Tuesday, December 21, 2004
|Optometry professor Anthony (Tony) Cullen officially retired December 1, ending a career on UW's faculty that began in 1978. A specialist in such areas as ocular disease and environmental hazards, he worked particularly on the effects of ultraviolet radiation on the eye. Cullen served as director of the optometry school (and associate dean of science) 1990-93.|
The director, Carolyn MacGregor of the systems design engineering department, is on the agenda for the meeting (3:00, CEIT room 3142) along with topics ranging from financial aid to the prerequisites for a microprocessor course.
"Students have completed two of the eight modules of PDEng 15 this term," writes the assistant director of the program, Jeremy Steffler. "The remaining six modules will be completed next term," when many of the first-year students will be out on work term jobs.
PDEng is being introduced gradually, with the class of 2009, who started at UW this fall, being the first students to participate. They're starting with PDEng 15, "Professional Engineering and You -- Being an Effective Employee". Later courses, for subsequent work terms, are titled "Critical Analysis in the Workplace"; "Professionalism and Ethical Decision-Making"; "Becoming a Leader and Project Manager"; and "Integrating Professional Skills for a Global Workplace".
Although the idea is for students to do the courses while they're on work term (the estimated time commitment is three hours a week), officials decided to offer the first two modules while students were still on campus, Steffler said. "This approach was taken to ensure all first-year students were familiar with the UW-ACE environment (the delivery system for the online courses) and general expectations of the PDEng courses before heading out to work term."
The initial modules are an introduction to the program and material on "Making Good Impressions". Says Steffler: "These two modules had the benefit of providing students with useful information to assist them with understanding what is expected in the workplace from an engineering and business perspective. . . . The students were required to complete assigned course readings, interactive assignments and on-line quizzes."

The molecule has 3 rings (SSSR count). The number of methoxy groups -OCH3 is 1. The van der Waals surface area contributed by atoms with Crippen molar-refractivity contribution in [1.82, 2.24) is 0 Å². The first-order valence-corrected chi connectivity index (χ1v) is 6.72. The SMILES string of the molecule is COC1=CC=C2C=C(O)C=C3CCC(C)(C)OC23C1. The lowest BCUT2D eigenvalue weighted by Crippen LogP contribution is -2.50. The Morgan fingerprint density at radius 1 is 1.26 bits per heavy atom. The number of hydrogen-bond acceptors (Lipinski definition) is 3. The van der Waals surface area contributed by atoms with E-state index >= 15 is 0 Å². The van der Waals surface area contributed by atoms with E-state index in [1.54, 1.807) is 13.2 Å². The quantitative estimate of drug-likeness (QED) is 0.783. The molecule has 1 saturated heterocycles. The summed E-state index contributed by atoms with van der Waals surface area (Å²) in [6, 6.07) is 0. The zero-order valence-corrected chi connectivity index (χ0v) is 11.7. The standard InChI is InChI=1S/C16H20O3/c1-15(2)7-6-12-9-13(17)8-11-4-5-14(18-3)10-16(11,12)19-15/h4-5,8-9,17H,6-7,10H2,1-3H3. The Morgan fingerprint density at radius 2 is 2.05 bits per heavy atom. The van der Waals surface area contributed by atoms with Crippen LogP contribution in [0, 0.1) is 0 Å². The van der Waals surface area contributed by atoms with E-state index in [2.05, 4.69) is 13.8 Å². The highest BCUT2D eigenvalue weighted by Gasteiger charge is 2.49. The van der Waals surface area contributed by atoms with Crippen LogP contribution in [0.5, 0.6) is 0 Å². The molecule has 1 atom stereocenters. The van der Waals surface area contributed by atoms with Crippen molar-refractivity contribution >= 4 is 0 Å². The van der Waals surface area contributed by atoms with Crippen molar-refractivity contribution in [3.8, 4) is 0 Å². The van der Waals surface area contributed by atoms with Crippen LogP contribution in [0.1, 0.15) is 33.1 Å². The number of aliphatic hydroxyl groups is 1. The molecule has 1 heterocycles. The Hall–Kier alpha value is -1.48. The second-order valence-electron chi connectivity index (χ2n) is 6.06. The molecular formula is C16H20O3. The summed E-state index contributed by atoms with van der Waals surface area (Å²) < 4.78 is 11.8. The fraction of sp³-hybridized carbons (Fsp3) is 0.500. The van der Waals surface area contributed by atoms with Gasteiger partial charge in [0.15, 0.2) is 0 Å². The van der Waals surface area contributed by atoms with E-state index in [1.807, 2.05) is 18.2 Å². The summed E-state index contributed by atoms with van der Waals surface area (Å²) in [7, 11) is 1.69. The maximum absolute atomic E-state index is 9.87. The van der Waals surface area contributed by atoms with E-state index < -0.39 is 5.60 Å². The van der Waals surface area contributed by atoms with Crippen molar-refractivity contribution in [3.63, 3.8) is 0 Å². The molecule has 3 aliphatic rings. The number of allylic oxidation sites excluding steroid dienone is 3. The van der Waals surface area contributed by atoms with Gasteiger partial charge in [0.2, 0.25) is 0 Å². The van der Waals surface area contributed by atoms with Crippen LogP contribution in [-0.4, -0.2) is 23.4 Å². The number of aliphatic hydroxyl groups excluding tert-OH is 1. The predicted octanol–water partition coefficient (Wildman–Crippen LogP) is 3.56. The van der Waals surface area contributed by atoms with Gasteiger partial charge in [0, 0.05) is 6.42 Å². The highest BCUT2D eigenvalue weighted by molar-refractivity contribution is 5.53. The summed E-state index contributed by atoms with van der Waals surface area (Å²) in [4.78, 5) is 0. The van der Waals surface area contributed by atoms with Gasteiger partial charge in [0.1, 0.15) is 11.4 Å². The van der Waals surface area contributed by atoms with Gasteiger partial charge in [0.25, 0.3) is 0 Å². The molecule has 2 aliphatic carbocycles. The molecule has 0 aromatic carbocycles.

Says Steffler: "The PDEng program is an exciting new initiative of the faculty of engineering that is designed to assist undergraduate engineering students with developing the professional skills that will allow them to advance their careers; balance personal and professional commitments; and communicate what is needed and deliver what is expected in the workplace. These skills have been identified by professional licensing organizations and employers as being desirable skills in new engineering graduates."
Academic advisor for undergraduates in science, Van Allen is the latest in the monthly series of Keystone supporters to be spotlighted on the Keystone web site and noted in the Daily Bulletin.
The profile says she especially enjoys helping first-year students get settled, showing them the ropes, and helping them adapt to university life. "It's an enormous transition and I like the fact that I'm doing my part to make it easier for them," she comments. "Students are why we are here."
Next year will mark a milestone in her career at UW -- one that she shares with her sister, Lorraine Albrecht of the earth sciences department. Van Allen will celebrate her 35th year and Albrecht will celebrate her 25th year of employment at UW. (Pam's mother, Gaye Nadon, also worked on campus, in Graphic Services, before retiring in 1989.) Before settling in science -- as a secretary, office coordinator, and now the advisor -- Van Allen worked in the department of electrical engineering.